Being AcceptableTargets by definition, sometimes mooks serve as ([[VillainDecay or devolve into]]) outright [[GoldfishPoopGang comic relief]] rather than an ''actual'' menace by being [[TheGuardsMustBeCrazy dimwitted]], [[IneffectualSympatheticVillain ineffective]], [[TooDumbToLive a genuine danger to themselves]] or [[HoistByHisOwnPetard just plain unlucky]]. Despite all this, sometimes they may [[TeamRocketWins get their own moments in the spotlight]] and become [[MookPromotion genuine villains in their own right]].

Except where noted in some of the subcategories, it is generally considered "bad form" for mooks to be given any sort of detailed backstory or personality (beyond broad strokes). Put another way, for the purposes of heroes continuing to be seen as heroes, and to avoid a major mood swing, mooks generally have no girl/boyfriends, children, parents, grandparents; they don't belong to church groups or non-profits that might miss them; they don't spend part of their day looking forward to what's on TV tonight (never to see the show because they're about to die), and they generally die quick, semi-painless deaths (blood and gore optional). Mooks are rarely female, and if they are, they generally don't fall into the "gorgeous" category because you don't want the viewer/reader to become attached to a character the hero is about to kill (Film/TheSpyWhoLovedMe is a noted example where this rule is broken, and 35 years later ''Film/JamesBond'' fans still criticize the decision to have Bond murder Creator/CarolineMunro's helicopter-flying babe). There are, of course, exceptions, either to make a point about violence, or if the hero is more of an anti-hero.

Not to be mistaken with a certain racial slur, or the tentacled aliens from the ''VideoGame/{{MOTHER}}'' series (although they themselves qualify), or the purple bird-like creature from Princess Comet (although he is also a mook in this sense).

Specific variations include:
[[index]]
* AdorableEvilMinions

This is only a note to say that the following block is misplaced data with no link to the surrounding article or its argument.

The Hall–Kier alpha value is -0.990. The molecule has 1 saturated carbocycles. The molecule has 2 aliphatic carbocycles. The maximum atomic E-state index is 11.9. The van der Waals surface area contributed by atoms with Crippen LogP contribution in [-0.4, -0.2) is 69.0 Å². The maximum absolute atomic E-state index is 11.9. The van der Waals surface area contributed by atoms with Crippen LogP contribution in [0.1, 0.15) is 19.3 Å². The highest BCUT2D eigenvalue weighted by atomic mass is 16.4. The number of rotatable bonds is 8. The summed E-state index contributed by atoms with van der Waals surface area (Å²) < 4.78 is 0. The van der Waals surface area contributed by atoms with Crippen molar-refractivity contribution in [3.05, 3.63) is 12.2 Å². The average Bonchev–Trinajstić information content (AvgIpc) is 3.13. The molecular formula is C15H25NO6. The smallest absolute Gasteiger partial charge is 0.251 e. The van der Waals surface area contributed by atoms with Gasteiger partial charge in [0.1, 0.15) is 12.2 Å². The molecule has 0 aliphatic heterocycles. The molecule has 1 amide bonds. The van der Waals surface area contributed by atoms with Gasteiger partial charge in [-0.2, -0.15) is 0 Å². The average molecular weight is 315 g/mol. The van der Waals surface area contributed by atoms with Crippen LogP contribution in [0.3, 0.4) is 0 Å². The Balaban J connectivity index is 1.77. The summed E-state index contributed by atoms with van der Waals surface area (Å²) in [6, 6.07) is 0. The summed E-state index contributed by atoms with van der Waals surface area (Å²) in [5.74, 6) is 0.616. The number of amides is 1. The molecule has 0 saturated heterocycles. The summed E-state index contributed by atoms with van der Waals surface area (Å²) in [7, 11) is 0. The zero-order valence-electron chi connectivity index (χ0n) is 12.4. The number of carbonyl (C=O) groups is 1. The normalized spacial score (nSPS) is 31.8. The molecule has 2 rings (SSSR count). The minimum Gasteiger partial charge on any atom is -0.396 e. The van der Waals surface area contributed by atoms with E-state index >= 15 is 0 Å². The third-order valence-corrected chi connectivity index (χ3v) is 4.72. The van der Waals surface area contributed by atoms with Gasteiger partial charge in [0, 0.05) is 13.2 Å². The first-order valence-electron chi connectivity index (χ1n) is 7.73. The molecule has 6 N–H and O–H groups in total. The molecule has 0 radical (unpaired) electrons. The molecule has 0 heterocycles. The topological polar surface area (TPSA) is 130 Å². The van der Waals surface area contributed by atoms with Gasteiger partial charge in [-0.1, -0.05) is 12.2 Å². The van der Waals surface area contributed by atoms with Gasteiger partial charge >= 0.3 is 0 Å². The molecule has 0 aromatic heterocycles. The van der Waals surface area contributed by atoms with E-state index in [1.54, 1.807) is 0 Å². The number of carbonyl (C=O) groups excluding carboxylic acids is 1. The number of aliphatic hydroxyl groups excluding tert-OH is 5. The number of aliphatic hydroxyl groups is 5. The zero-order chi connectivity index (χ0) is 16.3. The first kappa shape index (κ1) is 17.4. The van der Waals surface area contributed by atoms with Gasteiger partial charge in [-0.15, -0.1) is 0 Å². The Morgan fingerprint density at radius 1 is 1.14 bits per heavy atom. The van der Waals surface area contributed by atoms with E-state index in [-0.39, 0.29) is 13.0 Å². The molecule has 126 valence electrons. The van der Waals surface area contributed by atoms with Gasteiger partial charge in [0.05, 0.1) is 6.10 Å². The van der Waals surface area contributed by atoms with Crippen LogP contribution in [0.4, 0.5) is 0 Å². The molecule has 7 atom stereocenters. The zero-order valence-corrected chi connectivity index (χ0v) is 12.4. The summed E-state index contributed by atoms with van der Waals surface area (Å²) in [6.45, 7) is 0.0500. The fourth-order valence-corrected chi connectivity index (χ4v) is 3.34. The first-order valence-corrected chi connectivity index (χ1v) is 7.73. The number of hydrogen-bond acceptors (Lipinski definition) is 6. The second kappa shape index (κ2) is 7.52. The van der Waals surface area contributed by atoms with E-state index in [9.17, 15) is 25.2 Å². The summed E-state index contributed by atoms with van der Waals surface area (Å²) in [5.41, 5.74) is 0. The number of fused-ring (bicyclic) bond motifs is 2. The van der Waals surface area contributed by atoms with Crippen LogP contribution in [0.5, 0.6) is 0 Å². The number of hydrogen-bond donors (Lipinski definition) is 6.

* AirborneMook (flight-based Mooks)
* AquaticMook (water-based Mooks)
* BossInMookClothing (looks like a Mook, fights like a Boss)
* EliteMooks (Puts up a much better fight than the others, but still a mook)
* EvilMinions (non-combat Mooks)
* FacelessGoons
* FakeUltimateMook
* GasMaskMooks
* GiantMook (bigger and tougher, but still a Mook)
* HeavilyArmoredMook
* HelpfulMook
* InvincibleMinorMinion
* KingMook (scaled-up, boss version of a Mook)
* KungFuProofMook
* MookBouncer (a Mook who teleports enemies)
* MookLieutenant (regular Mooks take orders from this guy)
* MascotMook
* MechaMooks
* MiniMook
* MookCarryover (Mooks get a new Boss)
* MookMedic
* NightOfTheLivingMooks
* NocturnalMooks
* PatrollingMook
* PlayerMooks
* PunchClockVillain (fights for the villains, is not a villain)
* ReplacementMooks (Boss gets new Mooks)
* ShieldBearingMook
* SlaveMooks
* SmashMook (Mooks who AttackAttackAttack)
* SuperPoweredMooks (supers with red shirts)
[[/index]]

Other related tropes:
[[index]]
* ActuallyFourMooks
* ArtifactMook
* BreakoutMookCharacter
* DancingMookCredits
* EvenMooksHaveLovedOnes
* MillionMookMarch (Mooks displayed in one grand march)
* MookChivalry
* MookDebutCutscene (fancy way to introduce Mooks)
* MookFaceTurn (a Mook that pulls a HeelFaceTurn)
* MookHorrorShow
* MookMaker
* MookMobile
* MookPromotion
* MultiMookMelee
* SetAMookToKillAMook
* WhatMeasureIsAMook
[[/index]]